I went for a job interview last week and it went well. It went so well, in fact, that I genuinely thought I’d be offered the job. I was told that I’d receive a decision within a day or two.
A day or two later, I received a phone call from the company’s HR department.
“Can you attend a second interview?” they said. “Someone from the HR team really should have been present during your first interview, but unfortunately, they weren’t able to make it. We just need to run through some fairly standard stuff.”
“That’s fine,” I said, feeling a sense of curiosity mixed with a degree of confusion mixed with excitement. “Where do I have to go?”
The answer was that I had to attend one of their branches an hour’s drive away. The first interview had been at the branch that was advertising the vacancy. Just around the corner from where I live, in fact. Less than five minutes walk.
It presented me with a slight difficulty. Although my partner was busting her guts at her own place of work, funds had been running low all week. So I tapped up my Dad and he lent me £20 for petrol in order to make sure I could get to the second interview.
Concerns were raised during that second interview, by people I would have barely seen on a day-to-day basis, that my CV outlined skills and qualifications somewhat more advanced than the position I was applying for. I explained that I hadn’t worked in ten years, partly due to the mental illness I’d disclosed in my previous interview, and partly because I’d had no particular or pressing need to work during that time, functioning, as I was, as a sort of house husband. Starting this way doesn't bother me, I'd said. I need to ease back in sensibly.
“Yeah,” they said. “But you’ve got to understand… your skills don’t go away. No matter how long you’ve been away from them, you pick them straight back up again. It’s like riding a bike. We’re concerned you’ll get bored with a job that is slightly less challenging than one you’re trained to do. We could find ourselves having to recruit again in six months time.”
A valid concern, I thought. And I tried to alleviate their concerns with some diplomatic waffle about how at the moment, I was perfectly happy doing something less challenging, less weighty. Something without the same degree of responsibility for serious decisions which will affect people’s lives for years to come. I repeated the easing back in sensibly thing.
Of course, I wasn’t offered that job. They re-confirmed their concerns and wished me well in my continued job seeking efforts.
Now, this was a real blow. I’d been really excited about the opportunity to work for them. It was a job I really wanted, and really needed. It was within my skills range. It was just around the corner from where I lived. It would have fit perfectly with our domestic routine. And it also offered the potential, should I want it, to re-commence my training exactly where I left off ten years ago.
It felt like a cheat, if I’m honest. A really under-handed cheat. My skills, which formed the justification of their decision not to give me the job, were the very same skills that interested them enough to offer me the first interview. There was never any mention of a possible second interview. I walked away from the first interview not only brimming with excitement because I thought I stood a really good chance, not least because of the fact that no other interviews were going ahead, but because of how incredibly well the interview went and how well I got on with the people interviewing me. But having disclosed my previous experience of mental illness, I suppose the outcome shouldn't have come as the surprise that it did.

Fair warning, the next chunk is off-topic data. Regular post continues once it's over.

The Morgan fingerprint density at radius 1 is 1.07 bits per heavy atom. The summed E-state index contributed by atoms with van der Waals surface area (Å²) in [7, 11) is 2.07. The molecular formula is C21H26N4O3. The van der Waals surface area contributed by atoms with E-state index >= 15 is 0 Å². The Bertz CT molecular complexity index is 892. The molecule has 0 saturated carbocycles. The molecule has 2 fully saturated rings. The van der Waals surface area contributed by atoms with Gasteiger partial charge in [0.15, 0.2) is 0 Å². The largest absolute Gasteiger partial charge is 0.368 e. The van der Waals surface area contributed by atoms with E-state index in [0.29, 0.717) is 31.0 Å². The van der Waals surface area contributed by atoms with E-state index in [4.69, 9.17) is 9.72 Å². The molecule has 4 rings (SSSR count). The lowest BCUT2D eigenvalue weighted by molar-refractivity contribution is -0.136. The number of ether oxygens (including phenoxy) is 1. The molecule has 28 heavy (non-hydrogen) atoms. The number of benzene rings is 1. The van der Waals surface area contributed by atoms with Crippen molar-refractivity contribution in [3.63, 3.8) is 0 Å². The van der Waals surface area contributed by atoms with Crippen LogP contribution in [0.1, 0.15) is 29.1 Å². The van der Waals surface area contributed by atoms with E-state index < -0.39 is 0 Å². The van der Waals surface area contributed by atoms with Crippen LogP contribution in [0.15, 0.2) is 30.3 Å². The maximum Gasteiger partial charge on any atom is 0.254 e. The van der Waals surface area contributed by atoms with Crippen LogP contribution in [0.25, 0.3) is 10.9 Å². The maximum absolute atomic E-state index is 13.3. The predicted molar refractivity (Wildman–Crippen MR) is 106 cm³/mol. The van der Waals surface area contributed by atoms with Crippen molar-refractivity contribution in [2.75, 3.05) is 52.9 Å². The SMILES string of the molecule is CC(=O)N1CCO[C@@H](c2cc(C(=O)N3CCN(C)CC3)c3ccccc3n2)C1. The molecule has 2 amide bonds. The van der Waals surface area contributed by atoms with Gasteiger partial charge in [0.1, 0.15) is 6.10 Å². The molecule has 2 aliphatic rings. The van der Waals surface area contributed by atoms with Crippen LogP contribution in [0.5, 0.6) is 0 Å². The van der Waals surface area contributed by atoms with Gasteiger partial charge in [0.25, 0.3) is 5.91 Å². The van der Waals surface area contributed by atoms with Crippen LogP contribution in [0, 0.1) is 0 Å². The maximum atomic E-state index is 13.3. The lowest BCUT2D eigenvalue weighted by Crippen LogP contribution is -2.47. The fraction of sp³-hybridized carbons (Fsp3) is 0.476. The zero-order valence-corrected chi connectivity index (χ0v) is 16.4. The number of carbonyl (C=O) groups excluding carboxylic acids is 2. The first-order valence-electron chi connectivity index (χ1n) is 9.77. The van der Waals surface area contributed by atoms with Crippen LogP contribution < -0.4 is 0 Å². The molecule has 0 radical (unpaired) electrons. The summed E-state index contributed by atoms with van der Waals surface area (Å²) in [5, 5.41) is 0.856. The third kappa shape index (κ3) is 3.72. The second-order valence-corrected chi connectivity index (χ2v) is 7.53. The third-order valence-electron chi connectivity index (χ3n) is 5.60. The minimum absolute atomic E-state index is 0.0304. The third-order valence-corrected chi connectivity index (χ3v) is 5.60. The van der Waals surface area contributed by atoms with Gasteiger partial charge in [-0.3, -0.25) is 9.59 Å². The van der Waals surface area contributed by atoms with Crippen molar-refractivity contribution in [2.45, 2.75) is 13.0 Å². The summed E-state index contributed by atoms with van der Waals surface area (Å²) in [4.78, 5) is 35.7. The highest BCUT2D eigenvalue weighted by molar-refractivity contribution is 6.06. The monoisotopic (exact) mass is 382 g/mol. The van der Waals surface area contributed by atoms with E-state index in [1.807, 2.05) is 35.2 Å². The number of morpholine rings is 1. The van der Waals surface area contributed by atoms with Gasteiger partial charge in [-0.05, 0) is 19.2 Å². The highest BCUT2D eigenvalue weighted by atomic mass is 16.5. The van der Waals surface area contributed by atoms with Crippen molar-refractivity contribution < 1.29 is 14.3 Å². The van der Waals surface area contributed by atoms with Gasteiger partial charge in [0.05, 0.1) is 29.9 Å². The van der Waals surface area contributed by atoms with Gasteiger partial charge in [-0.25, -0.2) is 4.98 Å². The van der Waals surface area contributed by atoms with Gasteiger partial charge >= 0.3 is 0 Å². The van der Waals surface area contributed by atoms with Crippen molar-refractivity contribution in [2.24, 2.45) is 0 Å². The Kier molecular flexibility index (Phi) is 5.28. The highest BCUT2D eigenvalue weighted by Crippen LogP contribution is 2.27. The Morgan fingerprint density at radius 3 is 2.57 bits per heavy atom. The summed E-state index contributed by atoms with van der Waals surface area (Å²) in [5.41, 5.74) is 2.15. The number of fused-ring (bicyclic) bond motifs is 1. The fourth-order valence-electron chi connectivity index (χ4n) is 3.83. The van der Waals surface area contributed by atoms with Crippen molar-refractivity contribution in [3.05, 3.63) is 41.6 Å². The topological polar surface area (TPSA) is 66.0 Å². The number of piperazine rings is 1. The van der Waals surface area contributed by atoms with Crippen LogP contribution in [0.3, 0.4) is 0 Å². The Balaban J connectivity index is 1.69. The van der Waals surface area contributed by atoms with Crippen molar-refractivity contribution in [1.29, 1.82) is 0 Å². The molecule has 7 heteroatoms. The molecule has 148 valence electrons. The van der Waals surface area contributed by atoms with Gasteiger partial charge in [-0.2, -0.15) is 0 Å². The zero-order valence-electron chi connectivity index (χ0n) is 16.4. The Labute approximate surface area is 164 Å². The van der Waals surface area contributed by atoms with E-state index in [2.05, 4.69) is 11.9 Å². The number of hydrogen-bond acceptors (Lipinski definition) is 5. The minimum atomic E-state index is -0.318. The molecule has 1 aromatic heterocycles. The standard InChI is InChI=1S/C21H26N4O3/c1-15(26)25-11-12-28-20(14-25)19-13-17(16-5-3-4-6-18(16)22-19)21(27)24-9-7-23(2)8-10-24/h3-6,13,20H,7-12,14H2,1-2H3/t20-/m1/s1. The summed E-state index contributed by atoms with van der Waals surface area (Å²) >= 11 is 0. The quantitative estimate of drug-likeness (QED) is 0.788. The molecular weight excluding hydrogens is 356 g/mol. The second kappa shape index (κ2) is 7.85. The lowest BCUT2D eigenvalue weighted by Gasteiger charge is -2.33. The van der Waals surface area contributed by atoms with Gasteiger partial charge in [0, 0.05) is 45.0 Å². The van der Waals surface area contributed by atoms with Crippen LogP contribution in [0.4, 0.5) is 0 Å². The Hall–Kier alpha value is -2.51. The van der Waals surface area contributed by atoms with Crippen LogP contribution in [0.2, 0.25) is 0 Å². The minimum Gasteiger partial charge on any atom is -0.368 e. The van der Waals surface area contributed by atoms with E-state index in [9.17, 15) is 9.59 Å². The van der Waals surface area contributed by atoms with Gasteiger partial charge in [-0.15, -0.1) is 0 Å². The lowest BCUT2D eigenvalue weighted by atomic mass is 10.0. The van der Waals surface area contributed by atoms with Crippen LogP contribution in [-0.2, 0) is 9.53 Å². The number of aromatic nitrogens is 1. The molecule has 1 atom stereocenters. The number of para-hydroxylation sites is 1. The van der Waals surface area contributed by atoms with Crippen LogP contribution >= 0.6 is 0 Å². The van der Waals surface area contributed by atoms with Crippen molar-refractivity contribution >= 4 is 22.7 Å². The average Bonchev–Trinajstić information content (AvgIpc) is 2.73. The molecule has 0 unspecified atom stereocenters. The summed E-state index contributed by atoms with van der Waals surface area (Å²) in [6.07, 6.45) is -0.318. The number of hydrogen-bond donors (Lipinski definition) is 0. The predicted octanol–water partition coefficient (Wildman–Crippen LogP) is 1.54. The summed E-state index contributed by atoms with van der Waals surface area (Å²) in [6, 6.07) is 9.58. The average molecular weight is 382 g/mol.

The call for a second interview did feel a bit cobbled together, if I’m honest. A bit: “Oh shit, he’s had these problems, we need to raise some ‘valid’ concerns not to give him the job without mentioning his previous illness.”
That’s what it felt like.
And it’s been that way for every job interview I’ve ever attended in the past ten years since giving up work due to mental illness. Back then, I made some very bad decisions. I burned a lot of bridges with previous employers. But I didn’t do that with some rational application of logic and a fully reasonable appreciation of the consequences. I was ill. I was thinking bad thoughts. I was acting very much in terms of self-preservation. Walking away from a job where I was labouring under crippling suicidal depression, it didn’t seem like I had any other choice but to flee that last job and run for the hills.
Those decisions, ten years ago, made under the incredible burden of mental illness, seem set on following me for the rest of my life. It doesn’t seem to matter that for the ten years of my career previously, I had an outstanding relationship with people and an outstanding reputation for what I did. When you mention mental illness, a red flag goes up. A foghorn sounds.
DON’T EMPLOY THIS GUY, the signs seem to blare. HE’S A LIABILITY JUST WAITING TO HAPPEN.
Being told you haven’t got a job for the very reasons you were deemed a viable candidate leaves you questioning the true motives, especially when you politely ask for some further clarification and feedback, and their response says, “No. We gave you our reasons. We have nothing further to add.” Especially when you’ve spoken to one of the people who conducted the first interview who responded to your request for feedback by saying, “Oh yeah, that’s fine, we have people ask for feedback all the time. I’ll get someone to contact you.”
Under all those circumstances – all of them – one can only be left asking questions.
Questions like, “Is the workplace stigma against those with mental health problems very much alive and well?”
The answer, unfortunately, is that I think it very much is.